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How Many Wild Animals Die Of Old Age?

Illustration: Jim Cooke (GMG)
FunbagTime for your weekly edition of the Deadspin Funbag. Got something on your mind? Email the Funbag.

Today we’re talking about the Warriors, coprophagy, Florida Man, business trips, and more. 

Everyone’s favorite large adult oaf can send endless tweets about commercials and how he seemingly overeats every meal, yet can’t respond to a couple of emails? Sad! In the meantime, you’re stuck with me. And send in your Funbag questions.

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Peter:

What percentage of non-captive, undomesticated animals die of old age/natural causes? I think it’s less than 5%. The rest are killed/eaten by predators or end up as road kill, right? I can’t imagine there are many Zebras making it to 35 on the Serengeti. Based on the number of raccoons I see smeared across the interstate, I don’t think there is a raccoon over a year old anywhere on earth.

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“Old age” isn’t a medical condition that people actually die from, which makes this an exercise in defining terms as much as anything else. When your 80-year-old grandfather dies from pneumonia, he didn’t die from old age, but the old age made him more vulnerable to pneumonia.

Culturally, we consider that dying from a natural cause. But what about an infection caused by falling and breaking a hip? What about a 90-year-old getting hit by a car because of a slowed reaction time? What about a 40-year-old dying from pneumonia?

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It is even more difficult to come to a consensus about what constitutes dying of old age for animals, especially since we’re ranging across millions of species with wildly varying evolutionary niches and survival strategies.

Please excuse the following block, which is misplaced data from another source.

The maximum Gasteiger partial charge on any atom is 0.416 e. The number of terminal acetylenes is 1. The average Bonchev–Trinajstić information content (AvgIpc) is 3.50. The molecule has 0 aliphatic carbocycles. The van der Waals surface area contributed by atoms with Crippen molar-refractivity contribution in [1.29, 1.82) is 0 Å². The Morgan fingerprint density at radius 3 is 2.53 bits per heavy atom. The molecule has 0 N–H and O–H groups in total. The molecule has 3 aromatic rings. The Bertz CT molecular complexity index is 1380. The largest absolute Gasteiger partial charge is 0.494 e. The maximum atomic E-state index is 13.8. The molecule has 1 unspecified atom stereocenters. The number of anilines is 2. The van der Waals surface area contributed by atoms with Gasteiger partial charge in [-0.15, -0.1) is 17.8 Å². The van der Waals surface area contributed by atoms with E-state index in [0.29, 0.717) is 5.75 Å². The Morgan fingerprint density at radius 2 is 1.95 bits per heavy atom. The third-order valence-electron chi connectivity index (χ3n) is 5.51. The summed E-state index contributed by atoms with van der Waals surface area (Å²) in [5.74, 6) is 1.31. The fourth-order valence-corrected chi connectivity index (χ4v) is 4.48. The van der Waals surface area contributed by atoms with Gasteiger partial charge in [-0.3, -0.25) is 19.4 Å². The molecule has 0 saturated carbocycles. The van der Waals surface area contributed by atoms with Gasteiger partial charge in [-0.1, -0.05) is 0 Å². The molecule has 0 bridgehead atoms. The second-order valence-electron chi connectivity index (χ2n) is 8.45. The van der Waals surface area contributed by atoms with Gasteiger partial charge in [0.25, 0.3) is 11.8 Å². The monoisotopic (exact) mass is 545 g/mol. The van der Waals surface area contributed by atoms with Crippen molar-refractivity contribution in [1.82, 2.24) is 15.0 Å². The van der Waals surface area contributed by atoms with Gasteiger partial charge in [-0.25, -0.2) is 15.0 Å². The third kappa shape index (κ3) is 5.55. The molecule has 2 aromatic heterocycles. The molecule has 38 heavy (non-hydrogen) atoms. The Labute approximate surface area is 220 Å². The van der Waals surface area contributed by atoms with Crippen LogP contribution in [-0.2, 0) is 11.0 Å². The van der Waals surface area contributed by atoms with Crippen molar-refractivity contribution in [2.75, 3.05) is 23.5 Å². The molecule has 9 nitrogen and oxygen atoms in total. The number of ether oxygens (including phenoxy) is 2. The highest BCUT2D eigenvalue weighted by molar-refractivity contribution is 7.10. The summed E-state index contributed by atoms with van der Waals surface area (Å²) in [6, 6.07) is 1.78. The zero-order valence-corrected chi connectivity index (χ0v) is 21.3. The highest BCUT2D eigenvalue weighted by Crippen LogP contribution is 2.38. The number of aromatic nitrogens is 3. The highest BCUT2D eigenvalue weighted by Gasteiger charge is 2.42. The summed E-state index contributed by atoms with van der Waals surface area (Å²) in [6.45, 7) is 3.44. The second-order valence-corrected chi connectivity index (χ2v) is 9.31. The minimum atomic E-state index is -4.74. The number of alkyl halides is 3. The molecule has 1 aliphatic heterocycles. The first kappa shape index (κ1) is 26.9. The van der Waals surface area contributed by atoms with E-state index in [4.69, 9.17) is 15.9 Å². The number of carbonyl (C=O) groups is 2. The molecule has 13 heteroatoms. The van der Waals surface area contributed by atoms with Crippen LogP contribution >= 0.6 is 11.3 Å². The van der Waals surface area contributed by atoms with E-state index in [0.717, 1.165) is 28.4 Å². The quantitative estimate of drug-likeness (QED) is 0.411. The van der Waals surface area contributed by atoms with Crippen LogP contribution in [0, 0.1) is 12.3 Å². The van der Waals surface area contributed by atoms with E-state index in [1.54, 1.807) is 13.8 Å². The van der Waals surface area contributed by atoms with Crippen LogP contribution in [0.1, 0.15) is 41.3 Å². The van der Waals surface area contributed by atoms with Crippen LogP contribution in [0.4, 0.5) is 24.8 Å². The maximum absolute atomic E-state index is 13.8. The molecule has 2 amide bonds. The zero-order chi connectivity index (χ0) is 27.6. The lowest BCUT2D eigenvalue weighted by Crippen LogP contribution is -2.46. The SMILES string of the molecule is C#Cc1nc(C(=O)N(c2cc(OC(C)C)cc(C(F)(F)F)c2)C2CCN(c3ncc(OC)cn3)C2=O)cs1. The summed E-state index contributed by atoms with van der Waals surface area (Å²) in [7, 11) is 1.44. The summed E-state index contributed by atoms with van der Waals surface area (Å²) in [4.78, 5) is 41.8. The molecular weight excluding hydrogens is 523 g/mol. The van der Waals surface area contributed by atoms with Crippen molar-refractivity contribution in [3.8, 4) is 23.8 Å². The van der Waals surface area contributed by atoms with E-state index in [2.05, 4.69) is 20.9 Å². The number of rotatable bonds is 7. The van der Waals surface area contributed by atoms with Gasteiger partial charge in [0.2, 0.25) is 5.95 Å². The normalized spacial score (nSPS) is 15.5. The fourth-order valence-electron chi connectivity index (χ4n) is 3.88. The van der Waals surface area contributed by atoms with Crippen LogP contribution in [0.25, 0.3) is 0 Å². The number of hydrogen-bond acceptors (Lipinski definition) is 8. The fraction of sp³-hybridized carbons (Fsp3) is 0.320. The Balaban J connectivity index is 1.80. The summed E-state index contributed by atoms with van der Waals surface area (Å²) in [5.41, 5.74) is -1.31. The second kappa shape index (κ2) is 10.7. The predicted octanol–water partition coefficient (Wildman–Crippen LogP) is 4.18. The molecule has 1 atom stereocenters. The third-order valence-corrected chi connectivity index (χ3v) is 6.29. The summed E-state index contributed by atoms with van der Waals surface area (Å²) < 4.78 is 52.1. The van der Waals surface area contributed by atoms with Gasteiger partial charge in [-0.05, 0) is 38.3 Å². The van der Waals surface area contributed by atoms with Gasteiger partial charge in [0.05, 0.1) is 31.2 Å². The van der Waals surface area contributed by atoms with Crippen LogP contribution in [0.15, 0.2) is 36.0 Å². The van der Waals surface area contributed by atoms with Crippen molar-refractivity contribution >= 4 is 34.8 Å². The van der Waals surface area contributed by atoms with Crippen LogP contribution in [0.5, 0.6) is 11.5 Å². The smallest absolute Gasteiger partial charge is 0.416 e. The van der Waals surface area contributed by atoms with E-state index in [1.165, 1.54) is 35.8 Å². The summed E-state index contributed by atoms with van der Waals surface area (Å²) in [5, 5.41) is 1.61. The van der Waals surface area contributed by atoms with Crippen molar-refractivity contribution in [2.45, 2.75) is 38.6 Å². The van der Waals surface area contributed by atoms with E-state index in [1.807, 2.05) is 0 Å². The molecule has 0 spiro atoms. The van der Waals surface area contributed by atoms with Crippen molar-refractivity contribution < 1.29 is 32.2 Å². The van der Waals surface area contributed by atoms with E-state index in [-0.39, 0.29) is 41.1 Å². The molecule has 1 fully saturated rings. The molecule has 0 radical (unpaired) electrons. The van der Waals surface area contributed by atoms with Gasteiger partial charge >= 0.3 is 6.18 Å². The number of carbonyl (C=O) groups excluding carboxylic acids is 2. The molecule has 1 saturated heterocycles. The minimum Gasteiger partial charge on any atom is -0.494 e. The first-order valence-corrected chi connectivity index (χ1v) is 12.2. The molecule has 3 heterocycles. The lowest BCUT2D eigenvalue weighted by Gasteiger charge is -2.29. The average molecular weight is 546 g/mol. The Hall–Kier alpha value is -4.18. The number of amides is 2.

As it turns out, this and related questions have long been important subjects of debate by evolutionary biologists, and an influential 1998 paper calculated mortality curves in a number of species. Data extrapolated from this paper (look at the yellow and orange chart halfway down) suggests that in some species fewer than five percent die of old age, while in others it is closer to 70 percent.

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This makes intuitive sense, right? Some species survive by producing so many offspring that at least a couple survive until reproductive age, while others produce few offspring that have a much higher chance of living for a long time. I would guess that generally apex predators are more likely to die of old age.

Steven:

In what year will the average, non-tech person be able to afford to go to more than 1 game per year (if that) at the chase center, or whatever they’re calling the new warriors stadium? Over/under 2024. It will need to be at least 2 years after they start sucking again, right?

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It is going to be impossible. Most of the arena will be taken up by season-ticket holders, and it is quite small, 1,500 fewer seats than the Warriors’ current home. The new location also makes it exponentially easier for every tech schmuck on the corporate dime to go to a game while in town.

But what really matters is the roster. Steph Curry is signed through 2022, and it is likely this offseason that some combination of Kevin Durant, Klay Thompson and Draymond Green will join him with long-term extensions. They might not win the NBA Finals every year, but they will be good and highly entertaining for at least another few.

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Fans turn fast, however. Look at the Cavs’ arena this season. It’ll become not impossible during the first season where it becomes clear the Warriors are a .500 team, so probably right around 2024.

Jon:

While I wholeheartedly agree that fresh garlic >>> jarred, it sounded like neither David nor Megan use a garlic press. Do all of you mince garlic with a knife every time you need some?